Biological systems correct errors using non-equilibrium driving forces applied in seemingly futile cycles, increasing ground state occupancy beyond that allowed at thermal equilibrium. Such ‘proofreading’ mechanisms have rarely been exploited in the synthetic reactions of materials science.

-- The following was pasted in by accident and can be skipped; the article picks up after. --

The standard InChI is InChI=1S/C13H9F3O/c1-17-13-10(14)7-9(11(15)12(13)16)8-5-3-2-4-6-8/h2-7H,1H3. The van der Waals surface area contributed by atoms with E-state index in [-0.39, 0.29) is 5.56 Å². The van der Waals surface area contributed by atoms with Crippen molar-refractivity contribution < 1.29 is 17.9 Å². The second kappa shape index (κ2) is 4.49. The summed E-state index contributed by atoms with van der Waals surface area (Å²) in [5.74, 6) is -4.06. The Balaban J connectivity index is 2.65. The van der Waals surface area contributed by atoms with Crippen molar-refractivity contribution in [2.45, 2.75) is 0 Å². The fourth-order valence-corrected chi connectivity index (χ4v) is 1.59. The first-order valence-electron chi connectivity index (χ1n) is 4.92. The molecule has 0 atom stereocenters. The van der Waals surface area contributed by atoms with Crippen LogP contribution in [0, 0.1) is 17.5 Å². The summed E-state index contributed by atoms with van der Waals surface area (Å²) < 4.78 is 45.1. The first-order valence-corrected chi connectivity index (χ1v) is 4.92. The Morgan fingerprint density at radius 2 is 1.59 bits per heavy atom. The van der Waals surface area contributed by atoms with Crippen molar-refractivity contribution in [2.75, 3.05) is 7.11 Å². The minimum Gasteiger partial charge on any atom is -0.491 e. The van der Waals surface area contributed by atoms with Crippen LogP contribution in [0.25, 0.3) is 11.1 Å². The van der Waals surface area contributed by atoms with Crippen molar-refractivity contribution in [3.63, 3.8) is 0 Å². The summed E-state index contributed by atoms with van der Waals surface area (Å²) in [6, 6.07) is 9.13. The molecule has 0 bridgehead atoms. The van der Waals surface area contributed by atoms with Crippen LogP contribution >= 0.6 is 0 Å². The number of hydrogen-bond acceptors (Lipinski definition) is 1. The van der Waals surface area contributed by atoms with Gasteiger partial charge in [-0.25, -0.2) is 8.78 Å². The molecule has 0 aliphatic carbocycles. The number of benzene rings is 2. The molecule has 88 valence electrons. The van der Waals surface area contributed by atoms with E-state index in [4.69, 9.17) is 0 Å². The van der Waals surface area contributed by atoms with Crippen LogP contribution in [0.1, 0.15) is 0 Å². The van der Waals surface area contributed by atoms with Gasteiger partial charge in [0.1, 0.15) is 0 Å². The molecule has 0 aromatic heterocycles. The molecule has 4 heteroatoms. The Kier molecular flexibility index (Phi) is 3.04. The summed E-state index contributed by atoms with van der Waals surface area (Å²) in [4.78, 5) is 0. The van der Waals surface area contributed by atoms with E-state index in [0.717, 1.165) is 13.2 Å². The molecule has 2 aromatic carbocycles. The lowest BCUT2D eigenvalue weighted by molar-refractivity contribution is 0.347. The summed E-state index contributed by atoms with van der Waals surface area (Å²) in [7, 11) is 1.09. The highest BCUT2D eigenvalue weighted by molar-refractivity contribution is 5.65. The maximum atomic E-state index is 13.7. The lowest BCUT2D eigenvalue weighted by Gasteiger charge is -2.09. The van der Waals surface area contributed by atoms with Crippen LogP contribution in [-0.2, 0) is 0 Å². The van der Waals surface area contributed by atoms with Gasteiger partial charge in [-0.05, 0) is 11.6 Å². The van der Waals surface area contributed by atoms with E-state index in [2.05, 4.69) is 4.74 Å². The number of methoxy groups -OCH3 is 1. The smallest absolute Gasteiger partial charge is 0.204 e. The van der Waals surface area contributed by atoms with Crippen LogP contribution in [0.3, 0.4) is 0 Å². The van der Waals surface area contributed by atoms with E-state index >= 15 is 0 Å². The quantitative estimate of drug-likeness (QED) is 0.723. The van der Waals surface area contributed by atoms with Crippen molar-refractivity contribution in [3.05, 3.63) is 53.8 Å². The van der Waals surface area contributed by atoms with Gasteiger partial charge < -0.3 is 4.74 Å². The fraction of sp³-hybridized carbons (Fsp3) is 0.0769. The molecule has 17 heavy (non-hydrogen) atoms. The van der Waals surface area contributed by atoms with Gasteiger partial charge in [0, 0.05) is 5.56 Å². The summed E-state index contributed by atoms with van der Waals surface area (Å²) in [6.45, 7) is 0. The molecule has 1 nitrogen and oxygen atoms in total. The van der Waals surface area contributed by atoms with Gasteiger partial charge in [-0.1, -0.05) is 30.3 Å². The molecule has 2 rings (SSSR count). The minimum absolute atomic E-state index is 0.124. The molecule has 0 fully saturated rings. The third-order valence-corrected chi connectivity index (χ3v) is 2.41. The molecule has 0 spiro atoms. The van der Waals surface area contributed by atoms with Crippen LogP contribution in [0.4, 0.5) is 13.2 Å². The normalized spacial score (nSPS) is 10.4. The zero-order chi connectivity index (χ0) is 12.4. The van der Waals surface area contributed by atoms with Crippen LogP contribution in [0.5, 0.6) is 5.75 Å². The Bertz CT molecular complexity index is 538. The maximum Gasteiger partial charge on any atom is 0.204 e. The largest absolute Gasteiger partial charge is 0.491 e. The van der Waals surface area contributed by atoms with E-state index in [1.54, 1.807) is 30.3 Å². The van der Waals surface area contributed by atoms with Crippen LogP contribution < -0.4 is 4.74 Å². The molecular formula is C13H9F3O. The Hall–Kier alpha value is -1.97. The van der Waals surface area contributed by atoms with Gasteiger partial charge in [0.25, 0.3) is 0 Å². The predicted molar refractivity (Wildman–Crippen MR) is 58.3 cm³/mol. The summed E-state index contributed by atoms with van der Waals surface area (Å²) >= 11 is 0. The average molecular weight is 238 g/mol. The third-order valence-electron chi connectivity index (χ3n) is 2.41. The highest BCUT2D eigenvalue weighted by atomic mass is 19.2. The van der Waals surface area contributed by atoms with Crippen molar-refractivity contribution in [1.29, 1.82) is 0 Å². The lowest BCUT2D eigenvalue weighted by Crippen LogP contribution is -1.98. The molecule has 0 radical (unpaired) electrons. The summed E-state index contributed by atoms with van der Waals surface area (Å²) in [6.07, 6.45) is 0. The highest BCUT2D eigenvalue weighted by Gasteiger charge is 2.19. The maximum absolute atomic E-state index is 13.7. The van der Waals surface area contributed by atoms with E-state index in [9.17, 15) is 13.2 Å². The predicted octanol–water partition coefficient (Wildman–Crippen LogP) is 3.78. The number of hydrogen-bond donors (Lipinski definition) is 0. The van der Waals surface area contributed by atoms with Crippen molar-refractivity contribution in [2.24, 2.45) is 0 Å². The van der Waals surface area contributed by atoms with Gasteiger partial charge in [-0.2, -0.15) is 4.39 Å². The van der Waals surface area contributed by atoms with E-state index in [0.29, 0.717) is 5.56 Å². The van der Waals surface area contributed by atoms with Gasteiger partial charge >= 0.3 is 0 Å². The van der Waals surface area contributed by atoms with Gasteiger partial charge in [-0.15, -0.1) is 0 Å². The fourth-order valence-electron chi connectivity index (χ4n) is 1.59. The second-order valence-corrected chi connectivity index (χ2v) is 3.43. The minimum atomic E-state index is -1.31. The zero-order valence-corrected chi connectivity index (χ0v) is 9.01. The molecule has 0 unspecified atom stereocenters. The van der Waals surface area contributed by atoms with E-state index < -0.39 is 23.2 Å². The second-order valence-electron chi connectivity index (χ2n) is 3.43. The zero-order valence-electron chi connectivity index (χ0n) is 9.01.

In this talk, I will present general design principles and the energy-speed-accuracy tradeoffs inherent to such mechanisms and uncover a new proofreading regime with large savings in energy at a small cost in accuracy. I will also show how non-equilibrium error correction can enhance specificity in binding interactions and molecular recognition in biological and synthetic systems. Such an understanding of the fundamental principles underlying error correction, generalizing beyond particular enzymatic realizations, enables implementation in synthetic systems, e.g., to improve fidelity in DNA hybridization reactions used in diagnostic devices or to reduce errors in the self-assembly of nanoscale structures.